Six weeks after a federal judge denied a preliminary injunction request by a coalition of churches to prevent Santa Monica from enforcing its ban against Nativity scenes along a stretch of Ocean Avenue, the attorney representing that coalition filed an appeal challenging the decision.
The attorneys for the Santa Monica Nativity Scenes Committee filed the appeal Jan. 2 in the U.S. District Court.
U.S. District Judge Audrey B. Collins ruled Nov. 19 against the Santa Monica Nativity Scenes Committee, which had two weeks earlier filed a request for a preliminary injunction to prevent Santa Monica from enforcing Nativity Scenes ban at Palisades Park.
Her ruling was reportedly based upon the assertion that the administrative burden of weighing in on the case’s complexities outweighed the benefit to the Santa Monica Nativity Scenes Committee had a decision been granted in its favor.
Since the ruling, various group members of the coalition moved forward with a plan to display the Nativity Scenes on private property along Ocean Park Boulevard.
William J. Becker, Jr., represented the coalition in its federal claim against City Hall.
“A city can certainly have a policy that disallows private, unattended displays in a public park, but it cannot ban them on the basis of an unconstitutional rationale,” Becker stated. “In this case, the city feared that atheist groups would repeat their aggressive anti-Christian campaign every Christmas, adding strain on city staff processing applications to put up seasonal displays in the park. Rather than fight the unconstitutional bullying of the atheists, the city surrendered to their hostile tactics. The courts call that a ‘heckler’s veto,’ and have said it is an unconstitutional reason for suppressing religious expression.”
Becker further added City Hall’s adopted policy against Nativity scenes could set a bad precedent for other First Amendment rights.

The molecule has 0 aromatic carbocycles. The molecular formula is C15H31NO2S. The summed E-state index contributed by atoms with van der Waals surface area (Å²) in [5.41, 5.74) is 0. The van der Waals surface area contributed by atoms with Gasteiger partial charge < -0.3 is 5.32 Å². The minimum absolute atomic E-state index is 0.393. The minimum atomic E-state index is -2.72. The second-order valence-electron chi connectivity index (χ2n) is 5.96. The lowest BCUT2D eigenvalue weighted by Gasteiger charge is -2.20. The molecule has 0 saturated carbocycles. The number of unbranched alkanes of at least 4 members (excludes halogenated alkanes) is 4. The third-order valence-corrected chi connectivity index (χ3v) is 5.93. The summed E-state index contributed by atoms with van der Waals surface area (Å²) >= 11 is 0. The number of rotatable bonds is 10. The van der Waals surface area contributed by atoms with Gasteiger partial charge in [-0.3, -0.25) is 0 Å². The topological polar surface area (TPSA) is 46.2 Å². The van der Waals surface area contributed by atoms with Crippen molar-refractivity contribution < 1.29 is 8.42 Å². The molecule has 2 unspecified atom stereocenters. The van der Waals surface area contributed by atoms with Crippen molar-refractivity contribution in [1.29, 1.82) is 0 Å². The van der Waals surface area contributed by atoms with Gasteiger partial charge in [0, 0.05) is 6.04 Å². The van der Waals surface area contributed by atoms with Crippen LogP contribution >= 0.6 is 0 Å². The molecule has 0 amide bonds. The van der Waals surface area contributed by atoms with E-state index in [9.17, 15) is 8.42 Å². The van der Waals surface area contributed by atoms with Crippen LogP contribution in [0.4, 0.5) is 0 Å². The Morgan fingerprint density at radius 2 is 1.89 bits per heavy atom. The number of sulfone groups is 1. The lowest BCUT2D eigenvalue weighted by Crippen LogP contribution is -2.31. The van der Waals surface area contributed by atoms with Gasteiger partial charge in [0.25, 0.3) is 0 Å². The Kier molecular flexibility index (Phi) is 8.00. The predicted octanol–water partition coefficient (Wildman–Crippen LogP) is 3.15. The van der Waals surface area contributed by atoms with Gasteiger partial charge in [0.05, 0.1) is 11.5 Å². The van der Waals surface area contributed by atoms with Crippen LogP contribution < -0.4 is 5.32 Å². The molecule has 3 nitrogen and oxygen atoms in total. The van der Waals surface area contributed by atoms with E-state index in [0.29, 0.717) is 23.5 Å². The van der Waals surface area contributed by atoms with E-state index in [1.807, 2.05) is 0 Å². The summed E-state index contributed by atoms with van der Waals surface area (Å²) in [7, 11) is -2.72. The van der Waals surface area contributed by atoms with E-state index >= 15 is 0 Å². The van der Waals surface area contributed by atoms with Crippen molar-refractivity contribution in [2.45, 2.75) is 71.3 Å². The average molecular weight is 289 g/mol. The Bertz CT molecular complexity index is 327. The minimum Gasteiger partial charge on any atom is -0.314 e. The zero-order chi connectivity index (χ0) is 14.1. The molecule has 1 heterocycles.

“Imagine if the city decided to ban all public expression out of fear it would cause additional strain on its police services because a few groups wanted to stir trouble,” Becker said. “The First Amendment exists specifically to safeguard such threats to protect speech activities, and the city’s job is to protect the rights of those whose protected expression is targeted by unruly forces.”
Collins denied the preliminary injunction, stating the city ordinance was constitutional and that City Hall was legally entitled to prevent erected structures in public spaces so long as the ban was equally applied to everyone irrespective of beliefs and it allowed for religious speech to take place in other public forums.
She further added City Hall did not enact its policy based upon any specific content.
Becker and Peffer stated in the motion their client has displayed Nativity Scenes in Santa Monica for 59 years, the last eight of which were pursuant to Santa Monica’s “content-neutral Winter Display Policy.”
The attorneys stated City Hall effectively squelched constitutionally protected religious speech and its actions would “unlawful actions seek to erase history under the disingenuous pretense that this year administrative resources will be compromised due to ‘increased impacts on the park and on staff resources.’”
“For almost 60 years, a tableaux of life-size Christmas Nativity scene displays charmed visitors to Palisades Park over a three-week period in December,” the attorneys stated in the initial federal complaint. “Its presence and prominence in Santa Monica civic life inspired the nickname ‘The City of the Christmas Story.’”
In 1953, Actress Joan Wilcoxon conjured up the idea to have Nativity scenes displayed annually in Palisades Park.
Until last year, displays depicting the birth of Jesus Christ were allowed at Palisades Park as part of an exception to the general citywide rule prohibiting the erection of structures in public parks.
For decades, City Hall allowed religious institutions to use Palisades Park to erect unattended displays during the Christmas season.
However, as Christmas 2011 approached, the number of groups requesting use of Palisades Park under the City Hall exception far exceeded the space available. Local officials resorted to a lottery system to determine who would be entitled to set up a display.
The lottery was employed, according to City staff, “in order to allocate display opportunities in an unbiased manner.”
Due to the lottery system, 18 of the 21 spaces in Palisades Park were allocated to atheist groups. Only two slots were allocated to Christmas displays; a Hanukkah display was awarded the other slot.
Accordingly, the issue became tense with differing groups hoping to put up a winter display of some sort during the Christmas season. City Hall then began to contemplate whether to eliminate its exception altogether and extend the strict prohibition against private displays in public spaces within Santa Monica at Palisades Park.
According to reports, the City Attorney’s office stated city staff annually spends about 245 hours reviewing applications for spaces.